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NEW YORK — Rebecca Danenberg is making her second bid in three years to return to the apparel industry, this time with a premium denim label called Work Custom Shop.
Danenberg, who made a name for herself in the Nineties with an edgy namesake sportswear label, has had first-hand experience with the difficulties of getting new lines off the ground. The New York native shuttered her signature line and declared bankruptcy in 2000 before moving to Los Angeles to work for then-burgeoning premium denim label Seven For All Mankind. In 2002, while still working for Seven, Danenberg announced plans to restart her sportswear line, an effort that was later abandoned at the urging of Seven. In 2005, Danenberg left Seven and partnered with a new financial backer to launch the Three Girls Running contemporary line.
“I’m trying to get out of the five-pocket syndrome,” Danenberg said at the time. “I like creating a whole line.”
However, Danenberg was unaware that another company owned the rights to the Three Girls name. That, combined with operational difficulties, forced the project to fold after two seasons.
Danenberg thinks her latest venture will gain traction because of a new silent partner she believes can better support the business and a solid concept behind the brand. Work Custom Shop will bring Danenberg back to the premium denim arena, and she hopes to recapture the energy and style she found in Seven For All Mankind’s early days.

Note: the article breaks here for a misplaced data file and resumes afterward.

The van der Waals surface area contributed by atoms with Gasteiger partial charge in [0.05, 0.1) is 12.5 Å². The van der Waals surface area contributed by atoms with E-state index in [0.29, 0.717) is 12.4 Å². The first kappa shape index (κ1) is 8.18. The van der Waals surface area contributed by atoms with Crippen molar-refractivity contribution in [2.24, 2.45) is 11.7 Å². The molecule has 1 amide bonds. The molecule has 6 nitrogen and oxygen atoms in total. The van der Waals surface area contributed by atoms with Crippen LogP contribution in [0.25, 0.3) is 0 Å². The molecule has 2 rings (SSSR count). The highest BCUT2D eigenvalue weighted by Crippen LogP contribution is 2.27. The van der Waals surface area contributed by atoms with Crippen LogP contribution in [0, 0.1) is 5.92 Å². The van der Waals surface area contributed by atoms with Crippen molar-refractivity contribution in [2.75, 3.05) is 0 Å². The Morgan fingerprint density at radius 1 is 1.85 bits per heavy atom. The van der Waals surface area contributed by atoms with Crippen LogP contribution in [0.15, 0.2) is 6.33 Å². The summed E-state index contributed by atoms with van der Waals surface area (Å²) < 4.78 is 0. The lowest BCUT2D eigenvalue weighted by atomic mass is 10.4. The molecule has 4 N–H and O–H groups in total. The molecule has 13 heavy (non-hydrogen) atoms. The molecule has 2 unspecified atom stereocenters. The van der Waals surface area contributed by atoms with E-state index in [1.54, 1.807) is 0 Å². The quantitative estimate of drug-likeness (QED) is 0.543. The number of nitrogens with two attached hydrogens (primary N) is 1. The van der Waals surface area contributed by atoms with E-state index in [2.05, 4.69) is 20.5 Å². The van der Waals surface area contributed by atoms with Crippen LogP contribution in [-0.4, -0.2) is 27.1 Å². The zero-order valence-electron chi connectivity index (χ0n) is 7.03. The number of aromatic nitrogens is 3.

“The concept is very slick, clean, modern and edgy,” she said. “When I was at Seven in the beginning, we had a philosophy like that. I think they went off in another direction now, so I wanted to continue what I did at Seven but evolve it.”
The line’s inspiration came from an existing store in Los Angeles’ Echo Park founded by two artists and musicians who offered custom jeans. The store’s name, naturally, was Work Custom Shop. Danenberg and her backers purchased the store and decided to create a brand around the concept. Although she is focusing on establishing the bottoms business, Danenberg will look to extend the custom concept to new product categories.
“The concept I think is great for anything really, like shirts and T-shirts,” she said. “People are being more careful about spending, so they want something that will last.”
This story first appeared in the July 3, 2008 issue of WWD. Subscribe Today.
The line, which is projected to do $2 million in first-year sales, uses Japanese and Italian denim and covers a broad range of styles and silhouettes in an effort to give the line a custom feel. The line has skinny, straight and flared-leg styles, as well as fashion pieces like a sailor pant and a twisted leg seam.
“I think that’s the direction for fall, more workwear styles,” she said.
Washes will remain largely clean and dark. Wholesale prices will range from $78 to $91. The line will begin selling this month at retailers such as Fred Segal, American Rag, Lisa Kline and Tracey Ross in Los Angeles.